Stephen Krashen, a well-known researcher in the field of second language acquisition, helped me to understand an important aspect of my chess analogy. His idea that written and oral input must be comprehensible to the language learner and at a level that is just a little bit beyond his or her current level of understanding makes sense to me. Our first year Spanish students shouldn’t be listening to hour-long podcasts about the Spanish economy, for example. It would be too difficult to get any real meaning from it. This idea is relatable to chess, too. If I want to be a better chess player, it wouldn’t help me to play against Magnus Carlsen, the best player in the world and maybe the best player ever. He would demolish me in just a few moves and I would never want to play again. Instead, I should look for opponents who are just a little better than me. I will be challenged, and I’ll improve over time if I practice and reflect on my mistakes.
In fact, I would argue that the best opponent in chess for me is like a conversation partner. Together, we’re creating something unique. There are no two exact chess games, just as there are no two conversations exactly the same. Every game, like every conversation, can be different, interesting, and even beautiful. If I lose a game of chess, afterwards my partner will (hopefully) talk with me about what I did well and what I can improve. I do the same with my Spanish students after an oral exam. Players in chess can have a rating that reflects their current abilities, and language students who study in a traditional environment will receive grades, too. Nonetheless, your grades and ratings are secondary to the learning experience and the development of skills that will help you be more successful in the future.
So, I think I’ve developed an analogy that makes sense to me for where I am in my life. Would this analogy make sense for my students? If I had to guess, I would think that most of my students don’t actually play chess, so maybe my analogy doesn’t work for them. But that doesn’t mean that there isn’t an analogy that would make sense for them that I can help them to realize. To do this, I have to know them, what they like to do, what their aspirations are, etc.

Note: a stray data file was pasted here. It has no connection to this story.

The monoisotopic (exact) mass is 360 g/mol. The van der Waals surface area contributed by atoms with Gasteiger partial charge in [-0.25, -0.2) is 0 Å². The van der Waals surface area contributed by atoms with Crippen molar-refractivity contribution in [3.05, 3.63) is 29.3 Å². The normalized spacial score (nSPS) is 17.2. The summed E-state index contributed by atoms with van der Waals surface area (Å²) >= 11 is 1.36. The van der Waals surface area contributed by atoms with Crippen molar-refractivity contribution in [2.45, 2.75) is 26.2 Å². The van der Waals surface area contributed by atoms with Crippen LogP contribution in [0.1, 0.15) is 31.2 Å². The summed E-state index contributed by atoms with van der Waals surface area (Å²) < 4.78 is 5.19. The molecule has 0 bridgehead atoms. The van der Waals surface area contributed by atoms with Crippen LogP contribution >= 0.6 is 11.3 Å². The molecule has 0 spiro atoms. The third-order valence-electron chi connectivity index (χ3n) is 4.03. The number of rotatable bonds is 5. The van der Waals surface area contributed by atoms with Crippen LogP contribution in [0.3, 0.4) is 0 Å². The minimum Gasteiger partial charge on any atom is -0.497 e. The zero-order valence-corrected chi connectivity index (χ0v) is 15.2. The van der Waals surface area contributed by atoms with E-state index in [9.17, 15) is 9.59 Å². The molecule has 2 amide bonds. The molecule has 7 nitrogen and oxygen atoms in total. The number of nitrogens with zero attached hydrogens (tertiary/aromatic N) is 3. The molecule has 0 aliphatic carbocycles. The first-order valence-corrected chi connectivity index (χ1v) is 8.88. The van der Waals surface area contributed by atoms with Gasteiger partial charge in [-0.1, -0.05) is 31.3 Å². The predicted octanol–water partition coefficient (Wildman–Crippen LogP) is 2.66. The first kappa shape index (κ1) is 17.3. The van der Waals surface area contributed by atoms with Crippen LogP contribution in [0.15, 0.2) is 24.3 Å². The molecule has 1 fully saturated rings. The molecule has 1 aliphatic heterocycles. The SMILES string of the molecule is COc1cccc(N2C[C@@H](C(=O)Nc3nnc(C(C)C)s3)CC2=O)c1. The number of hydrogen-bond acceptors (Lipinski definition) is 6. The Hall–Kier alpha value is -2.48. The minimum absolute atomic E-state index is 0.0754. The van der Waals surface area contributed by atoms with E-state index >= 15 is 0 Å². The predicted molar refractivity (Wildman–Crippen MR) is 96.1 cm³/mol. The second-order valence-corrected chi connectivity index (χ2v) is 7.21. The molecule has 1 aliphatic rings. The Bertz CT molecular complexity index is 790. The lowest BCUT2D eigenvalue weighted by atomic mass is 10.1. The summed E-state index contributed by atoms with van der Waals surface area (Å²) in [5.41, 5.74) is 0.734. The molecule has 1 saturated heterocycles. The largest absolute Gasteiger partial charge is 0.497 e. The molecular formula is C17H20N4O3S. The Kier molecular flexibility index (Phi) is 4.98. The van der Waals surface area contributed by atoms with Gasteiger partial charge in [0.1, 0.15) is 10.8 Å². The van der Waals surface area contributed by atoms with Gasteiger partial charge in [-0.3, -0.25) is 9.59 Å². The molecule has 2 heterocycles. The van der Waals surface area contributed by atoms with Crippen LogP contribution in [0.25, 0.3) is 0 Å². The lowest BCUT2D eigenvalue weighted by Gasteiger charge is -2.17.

Why does any of this matter? Do we have to have an analogy for language learning? I don’t know that it’s absolutely essential that we do, but I think that at some point it’s helpful for some learners to understand the necessary work and dedication required to improve fluency. The experience of learning foreign languages can seem so foreign to some people, that it’s useful to have something to compare it to, so it seems possible. Hopefully, whatever analogy we settle on reflects not just the necessary work, but also the fun aspects of language learning, so that it doesn’t seem like a chore that we’re forced to do. This is why I like the chess analogy. Like learning Spanish, chess is not easy and it can even be frustrating, but it’s also a lot of fun… for me, at least. After our Coronavirus quarantine ends, I look forward to playing chess games in person with my Spanish-speaking friends, thereby multiplying the required brain power!
What do you think about the chess analogy? Does it have any flaws that I overlooked? Is there any analogy that works better for you? Tell me about it in the comments below.